We just got our first look at ‘Call of Duty: Black Ops Cold War’ multiplayer gameplay and it looks f-ing great
The first look at multiplayer content for the newest addition to the Call of Duty franchise, Black Ops Cold War, just dropped today, and let me tell you... it's a lot better than I feared.
The first look at multiplayer content for the newest addition to the Call of Duty franchise, Black Ops Cold War, just dropped today, and let me tell you… it's a lot better than I feared.
In fact, it looks f-ing great.
The gameplay footage was captured on a Playstation 5 — though the game will be available for current and nextgen consoles, with crossplay still present. The reveal was also accompanied by accounts from the game's developers, who laid out some of the new features for the game.
The multiplayer maps are inspired by denial operations set in the 1980s and take place during both night and day. The idea seems to be that you're playing in areas where clandestine missions may have (or hell, maybe did) take place, from downtown Moscow, to the deserts of Angola, atop a Soviet submarine in the Atlantic Ocean, or on the Miami strip.
The maps also seem to have new entry points that feel more organic to the narrative: It seems that instead of just randomly materializing on the map, you'll come into the game from somewhere believable, like emerging out of the water, or dropping in. (That said, it's unclear if that's the case for vanilla multiplayer modes like Team Deathmatch, or if this will just be the case for specific scenarios.)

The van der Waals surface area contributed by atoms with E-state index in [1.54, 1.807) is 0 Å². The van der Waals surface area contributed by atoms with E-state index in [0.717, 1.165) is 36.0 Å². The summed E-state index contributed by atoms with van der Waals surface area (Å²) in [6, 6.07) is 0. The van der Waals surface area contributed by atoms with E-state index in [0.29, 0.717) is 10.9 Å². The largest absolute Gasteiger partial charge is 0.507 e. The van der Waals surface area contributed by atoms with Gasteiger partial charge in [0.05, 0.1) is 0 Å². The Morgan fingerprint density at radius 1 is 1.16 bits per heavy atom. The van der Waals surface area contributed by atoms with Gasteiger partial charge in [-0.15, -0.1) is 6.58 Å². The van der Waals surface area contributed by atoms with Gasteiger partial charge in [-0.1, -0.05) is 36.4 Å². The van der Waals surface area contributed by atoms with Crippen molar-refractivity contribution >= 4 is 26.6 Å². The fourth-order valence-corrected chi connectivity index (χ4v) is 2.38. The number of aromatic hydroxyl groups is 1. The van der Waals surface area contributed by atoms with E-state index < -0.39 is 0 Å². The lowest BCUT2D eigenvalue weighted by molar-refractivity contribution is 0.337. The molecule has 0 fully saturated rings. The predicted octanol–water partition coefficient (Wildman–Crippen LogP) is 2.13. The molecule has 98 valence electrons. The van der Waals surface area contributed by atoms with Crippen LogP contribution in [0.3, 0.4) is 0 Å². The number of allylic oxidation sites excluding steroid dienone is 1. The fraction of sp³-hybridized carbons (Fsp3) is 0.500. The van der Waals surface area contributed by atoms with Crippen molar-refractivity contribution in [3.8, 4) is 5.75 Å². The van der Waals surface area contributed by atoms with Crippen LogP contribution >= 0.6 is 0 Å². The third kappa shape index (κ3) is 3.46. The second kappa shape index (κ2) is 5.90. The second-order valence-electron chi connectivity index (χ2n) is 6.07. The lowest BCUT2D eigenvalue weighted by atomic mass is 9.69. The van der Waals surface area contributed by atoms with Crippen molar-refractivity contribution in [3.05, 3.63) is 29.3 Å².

Speaking of new scenarios, Black Ops Cold War is introducing VIP Escort Ops, in which you and your team try to bring a high-value target to an exfiltration site. At first glance, it seems similar to Modern Warfare's cooperative Special Operations mode where you have specific classes. That said, the big difference in VIP Escort is that you'll be competing against other players, not random bots.
Additionally, Black Ops Cold War is keeping Ground War, but with a new name and some new toys. Called Combined Arms, it takes place on a massive map with multiple objectives, and an arsenal of armor and aircraft, from tanks to attack helicopters (thank god).
Finally, a lot of the gameplay mechanics that were introduced in Modern Warfare still appear to be in place, like sliding and leaning — though I have to say, I'm disappointed that I didn't see anyone mount their weapon while firing. It'd be a shame if Black Ops left this mechanic out since it added a level of realism to Modern Warfare, and finally made light machine guns worth using.
Some throwbacks include the return of Wild Cards, which change base elements of your loadout: One might allow you to carry more grenades, while another would let you equip weapon attachments beyond the normal amount.
And for those who have fallen in love with Modern Warfare's massively popular battle royal mode, Warzone, the newest Black Ops will continue to run the game mode and will allow players to carry over their blueprints and operators — which should be good news for those who spent their hard-earned cash at the in-game store.
The latest game is coming on the heels of Call of Duty's biggest success in years, and for avid players of the franchise it likely brings forth a wellspring of emotion: Will they double down on what they did right, or will they completely f*** it up?
I'm hopeful for the former because there's a lot to lose in the latter case: If Black Ops Cold War ends up being a flop, not only are players out $60 for the base game, there's always the risk that it'll draw gamers — and the necessary tech support to handle bugs — away from Modern Warfare.
That said, based on the reveal trailer, I'm optimistic about Call of Duty Black Ops Cold War's Nov. 13 release.
For a complete rundown of the changes, you can watch the full live-streamed reveal below: